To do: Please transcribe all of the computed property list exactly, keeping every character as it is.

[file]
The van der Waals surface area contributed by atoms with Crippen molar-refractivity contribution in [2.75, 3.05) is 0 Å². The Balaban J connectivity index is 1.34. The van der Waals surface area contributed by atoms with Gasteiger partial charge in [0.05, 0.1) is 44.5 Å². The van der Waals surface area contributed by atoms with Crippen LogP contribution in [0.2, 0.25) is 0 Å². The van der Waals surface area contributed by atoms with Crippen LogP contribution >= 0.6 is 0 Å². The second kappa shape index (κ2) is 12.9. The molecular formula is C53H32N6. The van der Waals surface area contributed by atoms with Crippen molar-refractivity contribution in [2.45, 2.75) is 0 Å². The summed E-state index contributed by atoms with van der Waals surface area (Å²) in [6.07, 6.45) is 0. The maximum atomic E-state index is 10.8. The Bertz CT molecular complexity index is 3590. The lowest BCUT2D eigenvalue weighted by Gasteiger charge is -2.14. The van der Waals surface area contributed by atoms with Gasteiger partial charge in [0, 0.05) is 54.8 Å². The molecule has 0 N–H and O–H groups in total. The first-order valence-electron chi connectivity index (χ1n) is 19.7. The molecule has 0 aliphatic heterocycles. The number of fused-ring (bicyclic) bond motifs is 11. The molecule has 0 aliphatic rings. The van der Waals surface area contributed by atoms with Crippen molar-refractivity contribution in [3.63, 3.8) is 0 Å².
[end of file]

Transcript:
The van der Waals surface area contributed by atoms with Crippen molar-refractivity contribution in [2.75, 3.05) is 0 Å². The Balaban J connectivity index is 1.34. The van der Waals surface area contributed by atoms with Gasteiger partial charge in [0.05, 0.1) is 44.5 Å². The van der Waals surface area contributed by atoms with Crippen LogP contribution in [0.2, 0.25) is 0 Å². The van der Waals surface area contributed by atoms with Crippen LogP contribution >= 0.6 is 0 Å². The second kappa shape index (κ2) is 12.9. The molecular formula is C53H32N6. The van der Waals surface area contributed by atoms with Crippen molar-refractivity contribution in [2.45, 2.75) is 0 Å². The summed E-state index contributed by atoms with van der Waals surface area (Å²) in [6.07, 6.45) is 0. The maximum atomic E-state index is 10.8. The Bertz CT molecular complexity index is 3590. The lowest BCUT2D eigenvalue weighted by Gasteiger charge is -2.14. The van der Waals surface area contributed by atoms with Gasteiger partial charge in [0, 0.05) is 54.8 Å². The molecule has 0 N–H and O–H groups in total. The first-order valence-electron chi connectivity index (χ1n) is 19.7. The molecule has 0 aliphatic heterocycles. The number of fused-ring (bicyclic) bond motifs is 11. The molecule has 0 aliphatic rings. The van der Waals surface area contributed by atoms with Crippen molar-refractivity contribution in [3.63, 3.8) is 0 Å².